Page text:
Monday, August 22, 2011

Dealing With Self-Represented Litigants

In the most recent issue of The Lawyers Weekly, John Schofield discusses the challenges lawyers face when the opposing party is a possibly vulnerable and angry self-represented litigant:
"Sooner or later, almost every lawyer faces a self-represented litigant (SRL). And the odds are increasing — not only in small claims court and family court (the traditional preserves of the SRL), but in Superior and Supreme Court cases. Precise statistics are hard to come by. Still, in a survey of lawyers attending the Law Society of Upper Canada’s Family Law Summit last June, Queen’s University law professor Nicholas Bala found that 80 per cent of the 167 respondents reported they were encountering SRLs more often. Caldwell [Vancouver lawyer Chelsea Caldwell] says she’s seeing SRL more at the Supreme Court level, too."
Caldwell delivered a paper last May on the subject to a conference on small claims proceedings organized by the Continuing Legal Education Society of British Columbia

Earlier Library Boy posts on the topic include:
  • Canadian Judicial Council Statement on Self-Represented Litigants (December 17, 2006): "Self-represented litigants are often unaware of the workings of the justice system and can feel overwhelmed by all the rules of procedure. The set of principles proposed by the Council should guide judges, court administrators, members of the Bar, legal aid organizations in assisting self-represented ligitants understand how the justice system works."
  • CALL 2007 Conference - Canadian Courthouse Library Survey (May 6, 2007): "Leaders of the Courthouse and Law Society Libraries SIG [of the Canadian Association of law Libraries] unveiled the results of a survey regarding public access (...) 27.6% of libraries have developed resources to assist members of the public in finding legal information or legal advice consisting of prepared printed brochures and research guides. These materials included electronic sources, pathfinders, online forms and Internet sites. 34.5% of the libraries indicated they were involved in access to justice projects with other organizations: training sessions for public librarians and university students, moot court tournaments for high schools or newspaper article series on public legal education ..."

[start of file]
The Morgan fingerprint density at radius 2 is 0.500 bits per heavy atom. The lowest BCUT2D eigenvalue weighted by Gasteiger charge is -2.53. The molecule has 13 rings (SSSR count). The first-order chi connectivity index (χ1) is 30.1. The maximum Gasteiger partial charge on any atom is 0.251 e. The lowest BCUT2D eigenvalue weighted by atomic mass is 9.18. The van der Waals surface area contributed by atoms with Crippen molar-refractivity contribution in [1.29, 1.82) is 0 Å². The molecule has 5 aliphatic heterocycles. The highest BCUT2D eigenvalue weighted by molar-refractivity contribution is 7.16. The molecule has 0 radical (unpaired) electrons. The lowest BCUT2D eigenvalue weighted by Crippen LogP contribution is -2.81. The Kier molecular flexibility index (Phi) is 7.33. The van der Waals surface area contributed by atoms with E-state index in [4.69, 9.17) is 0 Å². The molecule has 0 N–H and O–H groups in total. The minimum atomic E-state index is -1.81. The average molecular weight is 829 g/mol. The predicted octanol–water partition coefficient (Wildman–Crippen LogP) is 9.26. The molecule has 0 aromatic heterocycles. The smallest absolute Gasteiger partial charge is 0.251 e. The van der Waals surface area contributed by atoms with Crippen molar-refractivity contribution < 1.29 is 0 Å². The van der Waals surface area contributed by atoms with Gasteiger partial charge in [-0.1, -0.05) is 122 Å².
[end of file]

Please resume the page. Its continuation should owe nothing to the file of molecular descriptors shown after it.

• CALL 2007 Conference - Public Access to Legal Information (May 7, 2007): "At the 2007 conference of the Canadian Association of Law Libraries being held in Ottawa until Wednesday, there was a session today on 'The Ultimate End User: the Public's Access to Law Libraries and Legal Information'. There were 3 presentations dealing with how law libraries and public libraries can respond to the growing number of self-represented litigants, as well with the generalized growth in the appetite of the public for legal information. "
  • Role of Public Law Libraries (June 24, 2008): "The most recent issue of the AALL Spectrum features an article about what are called public law libraries which are law libraries that serve the general population, including self-represented litigants."
  • CALL 2009 Conference - Research Projects by Members (May 27, 2009): "At this year's session, 2 CALL members presented the results of their research projects. The first was from Kirsten Wurmann of the Legal Resource Centre in Edmonton who presented the results of her study on the role and impact of librarians in the history and development of public legal education practice in Canada. Her paper is entitled The Role and Impact of Librarians in the History and Development of Public Legal Education (PLE) in Canada. "
  • Materials from Austin, Texas Conference on Self-Represented Litigants (April 7, 2010): "The Self-Represented Litigation Network is an open and growing group of organizations and working groups dedicated to fulfilling the promise of a justice system that works for all, including those who cannot afford lawyers and who go to court on their own. The Network brings together a range of organizations including courts, and access to justice organizations in support of innovations in services for the self‐represented (...) Public libraries are critical access points to government institutions. As times get tougher, it becomes more and more important that people have libraries where they can find out how to protect their rights and navigate the complexities of our society. It also becomes more and more important that libraries can show how important and effective they are at meeting this need."
  • Judges Struggling to Deal With Increased Number of Self-Represented Litigants (November 1, 2010): "This week's issue of The Lawyers Weekly includes the article Judges grapple with unrepresented litigants that quotes Judge François Rolland, chief justice of Quebec’s Superior Court, on the growing and disturbing trend towards self-represented litigants (...)"
  • British Columbia Supreme Court Info Packages for Self-Represented Litigants (June 11, 2011): "The information packages are aimed at self-represented litigants and others engaged in a variety of court-related applications and proceedings. Most of the information packages contain, where applicable, forms, instructions and some commentary, but vary widely—from non-adversarial matters (such as name changes, indigency applications, company restoration, and even adoptions), to appeals and judicial review issues (including separate packages for appeals generally, Masters’ orders, Legal Professions Act reviews, small claims, and petitions for judicial review), to post-judgment and execution issues (such as packages for costs, enforcement and garnishment issues, etc.), to civil litigation basics (chambers applications, responses, CPLs, financial statements, etc.)."

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posted by Michel-Adrien at 7:03 pm


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